We were the first major consumer goods company to publish our supplier and mill data: we have now identified around 1,400 of the palm oil mills in our ‘mill universe’. For details see, Improving the visibility of our supply chain.

Including smallholders & driving a jurisdictional approach

Green farmer icon
2,100

Smallholder farmers directly supported in our supply chain in 2017

We're developing and trialling programmes that support the inclusion of smallholders in sustainable supply chains, with a focus on a jurisdictional approach.

More detail on many of our smallholder farmer programmes can be found here. For details of our approach and progress, see The importance of smallholders.

The road to sustainable palm oil & systemic change

Since the late 1800s our business has needed supplies of palm oil, for soap and later for many products from shampoos to spreads. But as world demand for this versatile oil grew, so did demands on the environment. The future of the industry began to look bleak as concerns about people, forests and wildlife increased. In 2004 we co-founded the Roundtable on Sustainable Palm Oil with WWF to improve standards in the palm oil industry. Since then we’ve been working hard, not only to deliver on our own ambitious commitments but to drive much-needed systemic change across the industry.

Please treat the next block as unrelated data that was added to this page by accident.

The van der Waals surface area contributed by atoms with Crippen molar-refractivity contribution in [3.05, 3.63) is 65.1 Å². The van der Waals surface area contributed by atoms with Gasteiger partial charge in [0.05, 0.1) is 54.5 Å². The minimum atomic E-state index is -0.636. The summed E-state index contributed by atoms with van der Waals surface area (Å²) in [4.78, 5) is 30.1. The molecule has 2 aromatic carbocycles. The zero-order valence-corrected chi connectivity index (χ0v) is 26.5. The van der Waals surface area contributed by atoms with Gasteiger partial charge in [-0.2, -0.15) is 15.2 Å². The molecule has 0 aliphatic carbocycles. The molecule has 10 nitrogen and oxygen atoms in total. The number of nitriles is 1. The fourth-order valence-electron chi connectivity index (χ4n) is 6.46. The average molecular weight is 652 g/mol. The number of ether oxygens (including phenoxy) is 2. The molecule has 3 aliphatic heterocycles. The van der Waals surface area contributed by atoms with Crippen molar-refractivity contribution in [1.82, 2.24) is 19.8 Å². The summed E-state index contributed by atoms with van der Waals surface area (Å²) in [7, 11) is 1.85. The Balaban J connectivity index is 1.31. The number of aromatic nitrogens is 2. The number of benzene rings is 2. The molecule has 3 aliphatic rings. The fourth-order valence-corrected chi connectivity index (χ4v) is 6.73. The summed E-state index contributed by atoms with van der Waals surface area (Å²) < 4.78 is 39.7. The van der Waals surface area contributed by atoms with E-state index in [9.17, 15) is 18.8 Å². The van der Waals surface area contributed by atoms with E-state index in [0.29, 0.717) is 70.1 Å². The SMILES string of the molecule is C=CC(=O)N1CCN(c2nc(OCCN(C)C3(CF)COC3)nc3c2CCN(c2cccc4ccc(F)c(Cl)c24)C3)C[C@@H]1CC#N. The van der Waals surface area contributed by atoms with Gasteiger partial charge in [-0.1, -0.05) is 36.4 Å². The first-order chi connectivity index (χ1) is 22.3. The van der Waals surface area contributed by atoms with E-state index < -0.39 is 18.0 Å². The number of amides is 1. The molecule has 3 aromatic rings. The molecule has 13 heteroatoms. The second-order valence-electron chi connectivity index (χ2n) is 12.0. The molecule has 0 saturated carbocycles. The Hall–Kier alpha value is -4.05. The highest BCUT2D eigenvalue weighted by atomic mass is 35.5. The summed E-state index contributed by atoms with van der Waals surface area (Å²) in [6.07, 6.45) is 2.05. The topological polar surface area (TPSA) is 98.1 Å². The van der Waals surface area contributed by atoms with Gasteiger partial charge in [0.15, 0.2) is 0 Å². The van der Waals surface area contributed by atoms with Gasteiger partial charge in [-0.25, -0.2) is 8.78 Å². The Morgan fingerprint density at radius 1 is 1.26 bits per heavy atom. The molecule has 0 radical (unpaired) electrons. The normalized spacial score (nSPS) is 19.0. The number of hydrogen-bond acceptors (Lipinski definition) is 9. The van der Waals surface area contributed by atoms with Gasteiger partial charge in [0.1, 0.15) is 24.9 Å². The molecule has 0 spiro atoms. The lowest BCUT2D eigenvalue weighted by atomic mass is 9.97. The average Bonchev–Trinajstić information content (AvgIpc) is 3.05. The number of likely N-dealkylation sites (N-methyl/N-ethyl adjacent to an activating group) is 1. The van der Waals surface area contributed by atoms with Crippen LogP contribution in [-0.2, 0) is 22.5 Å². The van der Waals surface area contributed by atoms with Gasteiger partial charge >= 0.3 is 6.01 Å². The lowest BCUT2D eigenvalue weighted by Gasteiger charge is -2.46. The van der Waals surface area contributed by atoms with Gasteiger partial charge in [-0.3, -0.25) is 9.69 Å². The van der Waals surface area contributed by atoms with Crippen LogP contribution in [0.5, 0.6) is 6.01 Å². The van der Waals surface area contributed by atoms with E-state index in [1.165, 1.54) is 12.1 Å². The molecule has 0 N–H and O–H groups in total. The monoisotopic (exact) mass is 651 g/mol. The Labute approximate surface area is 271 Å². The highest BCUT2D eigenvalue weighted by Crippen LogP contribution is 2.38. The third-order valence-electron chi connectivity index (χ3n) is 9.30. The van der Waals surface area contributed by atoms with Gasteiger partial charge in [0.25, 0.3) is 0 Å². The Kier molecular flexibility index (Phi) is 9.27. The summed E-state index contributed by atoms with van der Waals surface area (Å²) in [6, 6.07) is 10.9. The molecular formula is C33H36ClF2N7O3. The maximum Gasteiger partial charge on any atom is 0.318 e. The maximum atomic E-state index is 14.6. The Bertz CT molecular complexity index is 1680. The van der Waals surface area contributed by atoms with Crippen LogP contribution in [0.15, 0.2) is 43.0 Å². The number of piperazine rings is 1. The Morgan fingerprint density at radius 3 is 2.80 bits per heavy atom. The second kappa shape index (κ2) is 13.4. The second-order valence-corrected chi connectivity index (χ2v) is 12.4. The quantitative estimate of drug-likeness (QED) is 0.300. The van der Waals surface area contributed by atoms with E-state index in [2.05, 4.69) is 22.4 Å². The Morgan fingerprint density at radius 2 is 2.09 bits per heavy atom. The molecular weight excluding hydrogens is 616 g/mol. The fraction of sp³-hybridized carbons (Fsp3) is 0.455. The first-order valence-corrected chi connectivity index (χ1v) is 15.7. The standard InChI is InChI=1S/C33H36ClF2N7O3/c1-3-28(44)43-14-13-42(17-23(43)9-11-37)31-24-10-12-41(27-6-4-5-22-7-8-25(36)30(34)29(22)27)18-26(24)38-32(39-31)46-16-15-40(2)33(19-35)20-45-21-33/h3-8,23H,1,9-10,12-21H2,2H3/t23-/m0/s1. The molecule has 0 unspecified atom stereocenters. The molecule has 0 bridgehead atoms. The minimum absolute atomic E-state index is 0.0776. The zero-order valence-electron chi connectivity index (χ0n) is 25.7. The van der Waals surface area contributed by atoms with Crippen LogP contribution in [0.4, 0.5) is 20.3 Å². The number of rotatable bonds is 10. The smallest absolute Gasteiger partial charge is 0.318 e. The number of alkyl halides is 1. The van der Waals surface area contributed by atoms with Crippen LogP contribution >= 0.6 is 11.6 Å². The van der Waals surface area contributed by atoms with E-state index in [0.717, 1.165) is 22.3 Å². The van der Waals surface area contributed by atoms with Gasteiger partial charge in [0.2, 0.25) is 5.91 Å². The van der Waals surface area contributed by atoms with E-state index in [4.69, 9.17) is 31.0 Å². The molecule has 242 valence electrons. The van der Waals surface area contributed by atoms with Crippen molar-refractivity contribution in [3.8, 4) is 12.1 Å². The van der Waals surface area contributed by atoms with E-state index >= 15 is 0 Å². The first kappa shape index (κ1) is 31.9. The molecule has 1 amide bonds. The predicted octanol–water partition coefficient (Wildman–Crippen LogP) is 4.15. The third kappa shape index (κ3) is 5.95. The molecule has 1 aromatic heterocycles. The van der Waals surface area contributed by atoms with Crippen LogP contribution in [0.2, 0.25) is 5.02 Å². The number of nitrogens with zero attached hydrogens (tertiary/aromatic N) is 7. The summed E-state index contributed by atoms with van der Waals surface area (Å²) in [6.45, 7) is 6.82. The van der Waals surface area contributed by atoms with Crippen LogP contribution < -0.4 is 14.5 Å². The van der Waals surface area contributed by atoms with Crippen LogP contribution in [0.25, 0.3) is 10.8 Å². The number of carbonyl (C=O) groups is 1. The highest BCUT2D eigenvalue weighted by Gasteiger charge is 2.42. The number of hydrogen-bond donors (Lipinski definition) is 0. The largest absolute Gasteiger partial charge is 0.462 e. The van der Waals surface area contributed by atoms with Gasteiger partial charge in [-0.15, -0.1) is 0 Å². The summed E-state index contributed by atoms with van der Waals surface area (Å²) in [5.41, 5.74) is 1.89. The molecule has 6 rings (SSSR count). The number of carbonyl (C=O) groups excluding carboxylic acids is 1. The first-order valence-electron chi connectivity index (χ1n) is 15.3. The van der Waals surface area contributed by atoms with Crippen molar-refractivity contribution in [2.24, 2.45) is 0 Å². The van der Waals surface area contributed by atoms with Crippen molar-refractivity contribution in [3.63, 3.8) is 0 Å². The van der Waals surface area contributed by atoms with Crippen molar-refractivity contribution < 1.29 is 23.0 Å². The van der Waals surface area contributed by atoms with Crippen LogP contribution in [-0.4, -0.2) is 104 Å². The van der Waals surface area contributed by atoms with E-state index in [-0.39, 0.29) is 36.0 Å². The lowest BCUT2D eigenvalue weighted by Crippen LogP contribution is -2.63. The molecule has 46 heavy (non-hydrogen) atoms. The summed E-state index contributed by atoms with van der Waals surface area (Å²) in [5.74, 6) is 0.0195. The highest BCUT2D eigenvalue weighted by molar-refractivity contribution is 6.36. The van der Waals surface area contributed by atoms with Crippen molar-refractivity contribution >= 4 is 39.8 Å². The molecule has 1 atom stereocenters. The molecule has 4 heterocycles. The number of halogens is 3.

Transforming the industry relies on many partners, from the farmers and suppliers who provide our palm oil, to governments and NGOs and even fund managers who are starting to catalyse specific investment in sustainably produced palm oil. Our timeline (PDF | 589KB) highlights some of the seminal steps we’ve taken in pursuing our commitments, partnerships and projects over the last decade and a half.

How others view our progress

We welcome external scrutiny of our sustainable palm oil commitments and our progress in meeting them. Recent external views include:

  • The Dow Jones Sustainability Index named Unilever as Personal Products sector leader in 2017. We achieved an overall score of 89 out of a possible 100.
  • CDP (The Carbon Disclosure Project) Forests report in October 2017 awarded Unilever leadership and A grades on all four assessed commodities - palm oil, timber, cattle products and soy – out of 201 companies that disclosed their progress. CDP also recognised us as a world leader for corporate action on climate change for the 13th consecutive year.
  • Greenpeace's Palm Oil Scorecard assesses the progress global consumer brands are making on their no deforestation commitments. In the 2018 Scorecard we were commended for our transparency in publishing our supplier and mill data.
  • WWF's 2016 Palm Oil Buyers Scorecard gave Unilever 9 out of 9. WWF mentioned Unilever as being a leader, but also challenged us to increase our uptake of physical certified sustainable palm oil, which we are actively working towards with our target of 100% physically certified palm oil and its derivatives for our core volumes by the end of 2019.
  • Global Canopy Programme’s Forest 500 Annual Report 2017 gave Unilever a score of 5 out of 5, whilst highlighting that the sector as a whole is not on track to meet 2020 no deforestation goals.

Independently assured by PwC